The artifacts were discovered in the biggest of 150 ancient tombs of a Thracian tribe called the Getae.

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Thrace was annexed by Alexanders father Philip 2nd of Macedonia so was
part of Alexanders empire.............

http://library.thinkquest.org/10805/media/alexmap.gif

galilava
12th November 2012, 20:22
Thank you, Morning song - there is another recent VERY important discovery nearby:
from BBc - http://www.bbc.co.uk/news/world-europe-20156681
Archaeologists in Bulgaria say they have uncovered the oldest prehistoric town found to date in Europe.
The walled fortified settlement, near the modern town of Provadia, is thought to have been an important centre for salt production.
Its discovery in north-east Bulgaria may explain the huge gold hoard found nearby 40 years ago.
Archaeologists believe that the town was home to some 350 people and dates back to between 4700 and 4200 BC.
That is about 1,500 years before the start of ancient Greek civilisation.
The residents boiled water from a local spring and used it to create salt bricks, which were traded and used to preserve meat.
Salt was a hugely valuable commodity at the time, which experts say could help to explain the huge defensive stone walls which ringed the town.
'Extremely interesting'
Excavations at the site, beginning in 2005, have also uncovered the remains of two-storey houses, a series of pits used for rituals, as well as parts of a gate and bastion structures.
A small necropolis, or burial ground, was discovered at the site earlier this year and is still being studied by archaeologists.
"We are not talking about a town like the Greek city-states, ancient Rome or medieval settlements, but about what archaeologists agree constituted a town in the fifth millennium BC," Vasil Nikolov, a researcher with Bulgaria's National Institute of Archaeology, told the AFP news agency.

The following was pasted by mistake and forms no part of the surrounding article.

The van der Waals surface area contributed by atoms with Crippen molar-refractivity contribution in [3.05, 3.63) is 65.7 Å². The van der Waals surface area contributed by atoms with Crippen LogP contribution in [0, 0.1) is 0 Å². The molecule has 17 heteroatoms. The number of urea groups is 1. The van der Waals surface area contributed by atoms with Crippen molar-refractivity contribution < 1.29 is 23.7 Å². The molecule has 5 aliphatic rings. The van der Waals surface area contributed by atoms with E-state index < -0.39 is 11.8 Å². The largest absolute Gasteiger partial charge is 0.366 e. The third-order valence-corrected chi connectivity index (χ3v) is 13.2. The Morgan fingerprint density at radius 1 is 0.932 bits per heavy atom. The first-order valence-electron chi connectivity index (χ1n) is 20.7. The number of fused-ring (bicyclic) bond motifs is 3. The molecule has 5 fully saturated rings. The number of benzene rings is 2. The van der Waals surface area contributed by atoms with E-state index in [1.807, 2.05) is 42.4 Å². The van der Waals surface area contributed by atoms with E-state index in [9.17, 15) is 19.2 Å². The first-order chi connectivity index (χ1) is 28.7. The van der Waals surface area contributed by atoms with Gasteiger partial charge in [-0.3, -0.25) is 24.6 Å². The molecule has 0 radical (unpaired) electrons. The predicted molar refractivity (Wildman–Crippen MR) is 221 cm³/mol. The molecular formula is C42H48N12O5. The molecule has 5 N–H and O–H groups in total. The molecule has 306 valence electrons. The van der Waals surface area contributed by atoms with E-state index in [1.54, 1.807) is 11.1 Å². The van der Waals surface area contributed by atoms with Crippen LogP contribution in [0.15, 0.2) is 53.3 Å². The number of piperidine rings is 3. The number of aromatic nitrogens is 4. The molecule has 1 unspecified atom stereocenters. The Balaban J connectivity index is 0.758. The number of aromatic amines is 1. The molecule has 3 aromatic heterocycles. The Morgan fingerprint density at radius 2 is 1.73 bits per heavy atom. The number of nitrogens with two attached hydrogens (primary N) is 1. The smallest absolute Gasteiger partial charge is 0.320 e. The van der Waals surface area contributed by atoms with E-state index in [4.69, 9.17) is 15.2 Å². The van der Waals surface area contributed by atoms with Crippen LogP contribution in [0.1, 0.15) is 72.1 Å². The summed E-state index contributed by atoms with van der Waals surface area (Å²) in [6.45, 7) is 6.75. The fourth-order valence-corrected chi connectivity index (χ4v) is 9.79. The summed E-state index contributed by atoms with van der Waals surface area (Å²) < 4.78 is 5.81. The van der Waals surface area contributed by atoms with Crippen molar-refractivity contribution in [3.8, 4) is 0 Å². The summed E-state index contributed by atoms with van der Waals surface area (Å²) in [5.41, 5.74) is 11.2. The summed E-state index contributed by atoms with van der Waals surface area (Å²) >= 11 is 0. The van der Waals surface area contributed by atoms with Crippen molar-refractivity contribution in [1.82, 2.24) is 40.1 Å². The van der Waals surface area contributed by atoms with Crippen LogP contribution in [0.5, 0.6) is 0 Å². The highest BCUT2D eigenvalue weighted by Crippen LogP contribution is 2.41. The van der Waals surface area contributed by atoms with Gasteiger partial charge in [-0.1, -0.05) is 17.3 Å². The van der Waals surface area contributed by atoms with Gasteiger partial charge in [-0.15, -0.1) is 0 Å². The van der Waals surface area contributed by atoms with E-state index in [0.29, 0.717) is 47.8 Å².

Archaeologist Krum Bachvarov from the institute said the latest find was "extremely interesting".
"The huge walls around the settlement, which were built very tall and with stone blocks... are also something unseen in excavations of prehistoric sites in south-east Europe so far," he told AFP.
Similar salt mines near Tuzla in Bosnia and Turda in Romania help prove the existence of a series of civilisations which also mined copper and gold in the Carpathian and Balkan mountains during the same period.
BBC Europe correspondent Nick Thorpe says this latest discovery almost certainly explains the treasure found exactly 40 years ago at a cemetery on the outskirts of Varna, 35km (21 miles) away, the oldest hoard of gold objects found anywhere in the world.
http://news.bbcimg.co.uk/media/images/63836000/jpg/_63836195_63836192.jpg
link:
http://www.bbc.co.uk/news/world-europe-20156681

Cidersomerset
12th November 2012, 20:35
Thanks galilava I had not heard of this discovery......


GL1ADkANGwY


31 October 2012 Last updated at 14:56
oldest prehistoric town unearthed in Bulgaria

http://news.bbcimg.co.uk/media/images/63836000/jpg/_63836195_63836192.jpg